Pulmonary Fibrosis Awareness Month

Cincinnati woman Tammy Robinson was young and active until idiopathic pulmonary fibrosis derailed her life.

By the time she was in her 40s, she was so breathless that she struggled to walk the short distance between her car and the door to her work. But now, she is able to compete in events like the American Lung Association’s Fight For Air Climb at Carew Tower thanks to a double lung transplant. During September for Pulmonary Fibrosis Awareness Month, she is sharing her story to inspire others who have been diagnosed with the disease.

In early 2000, Robinson became fatigued, short of breath and had unexplained weight loss. Her doctors diagnosed it as stress and mild asthma, but this illness continued about every six months for years. After several tests and a lung biopsy, she was diagnosed with idiopathic pulmonary fibrosis at just 43 years old.

“I lived with pulmonary fibrosis for many years,” said Robinson. “I worked for a while and then I noticed that I was struggling to walk from my car into work. With pulmonary fibrosis, you can’t catch your breath. Simple everyday tasks become nearly impossible due to shortness of breath. It is very scary.”

At that point, she was unable to work. On April 9, 2015, her disease was so bad that her doctors told her that she needed a double lung transplant.

“ It was devastating to hear that I needed a  Double Lung Transplant to save my life.” “My emotions went wild,” she said. “After 3 months of waiting  for an appointment, my Lung Journey began, so that I could be placed on the Lung Transplant List.”

On March 9, 2016, Robinson got the call she had been waiting for — the hospital had received donor lungs for her. But she wasn’t out of the woods yet. Lung transplants are very complicated and serious surgeries. Robinson had several life-threatening complications, which resulted in her being in the intensive care unit for 45 days, for a total of 90 days in the hospital.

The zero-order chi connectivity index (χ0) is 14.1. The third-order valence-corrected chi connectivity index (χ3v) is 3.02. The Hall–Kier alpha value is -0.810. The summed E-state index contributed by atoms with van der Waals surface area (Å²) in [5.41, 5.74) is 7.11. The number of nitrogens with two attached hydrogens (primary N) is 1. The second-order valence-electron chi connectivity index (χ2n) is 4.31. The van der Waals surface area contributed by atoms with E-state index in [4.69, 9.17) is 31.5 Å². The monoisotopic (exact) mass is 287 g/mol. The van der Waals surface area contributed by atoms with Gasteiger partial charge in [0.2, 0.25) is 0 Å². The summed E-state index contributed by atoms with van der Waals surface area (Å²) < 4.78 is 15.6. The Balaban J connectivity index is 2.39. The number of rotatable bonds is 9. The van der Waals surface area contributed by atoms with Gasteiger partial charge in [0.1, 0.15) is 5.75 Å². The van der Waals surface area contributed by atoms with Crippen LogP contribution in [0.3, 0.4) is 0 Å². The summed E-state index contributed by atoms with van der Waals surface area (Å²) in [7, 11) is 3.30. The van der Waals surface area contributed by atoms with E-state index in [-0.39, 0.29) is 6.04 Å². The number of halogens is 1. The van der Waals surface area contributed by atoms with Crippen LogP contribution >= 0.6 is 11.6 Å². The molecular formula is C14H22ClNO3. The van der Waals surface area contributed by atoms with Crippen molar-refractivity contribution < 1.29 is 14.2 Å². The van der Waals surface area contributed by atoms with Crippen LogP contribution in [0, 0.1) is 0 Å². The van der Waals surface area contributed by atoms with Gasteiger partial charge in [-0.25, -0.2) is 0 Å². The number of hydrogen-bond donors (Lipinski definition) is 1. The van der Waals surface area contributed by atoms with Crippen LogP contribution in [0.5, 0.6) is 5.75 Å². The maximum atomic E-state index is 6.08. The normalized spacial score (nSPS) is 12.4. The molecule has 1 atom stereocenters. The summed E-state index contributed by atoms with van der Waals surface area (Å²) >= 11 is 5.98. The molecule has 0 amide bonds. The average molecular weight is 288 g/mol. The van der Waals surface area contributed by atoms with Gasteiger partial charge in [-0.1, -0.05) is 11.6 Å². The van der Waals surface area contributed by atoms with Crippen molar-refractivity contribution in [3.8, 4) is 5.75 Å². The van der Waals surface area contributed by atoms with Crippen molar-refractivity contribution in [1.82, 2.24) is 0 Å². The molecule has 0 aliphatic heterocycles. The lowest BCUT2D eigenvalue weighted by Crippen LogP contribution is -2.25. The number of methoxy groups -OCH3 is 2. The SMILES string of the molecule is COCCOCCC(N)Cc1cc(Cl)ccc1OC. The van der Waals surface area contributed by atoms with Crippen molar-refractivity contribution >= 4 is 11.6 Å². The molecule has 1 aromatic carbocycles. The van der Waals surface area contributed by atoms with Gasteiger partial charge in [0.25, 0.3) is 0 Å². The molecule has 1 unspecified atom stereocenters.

“I am truly an organ transplantation success story,” said Robinson. “I took a year to recover, but I never gave up the fight. You have to have will, determination, and a positive attitude to make it through something like this.”

With a new set of lungs, Robinson is able to do things that she has never done before. In August 2018, she traveled to Salt Lake City, Utah to participate in the Transplant Games of America where she competed in the 5K race and volunteered. On February 10, 2019, she participated in the Fight For Air Climb at Carew Tower in Cincinnati with four other people who had received lung transplants. For the event, she climbed 45 floors, for a total of 804 steps and raised more than $300 in the fight against lung disease.

“I was slow, but I was bound and determined to reach the top,” said Robinson. “I hope to do it again this February.”

Today, she is feeling great, travels often and focuses on doing things that she has never done, like the Fight For Air Climb. She is sharing her story to raise awareness about pulmonary fibrosis and also inspire those who are currently living with the disease.

“If you are newly diagnosed, definitely don’t read what you see on the internet,” she said. “Stay as active as possible and try to eat the best that you can. It is OK to be sad and angry when living with this lung disease. Build a strong support system to get you through those tough times.”

To learn more about the Fight For Air Climb at Carew Tower, happening on February 9, 2020, visit FightForAirClimb.org/Cincinnati.

Tammy – Transplanted: March 9, 2016

Story originally published by the American Lung Association

Support Lung Transplant Foundation

A lung transplant transforms lives affected by diseases such as cystic fibrosis, pulmonary fibrosis and COPD. These diseases affect more than 15 million Americans and are the fourth leading cause of death in the United States. Rejection rates for lung transplant recipients are worse than that of any transplanted organ. We want to change that through funding research to stop all lung transplant rejection. We can’t do it alone. We invite you to help people like Tammy. Make a donation or learn more about how you can be involved.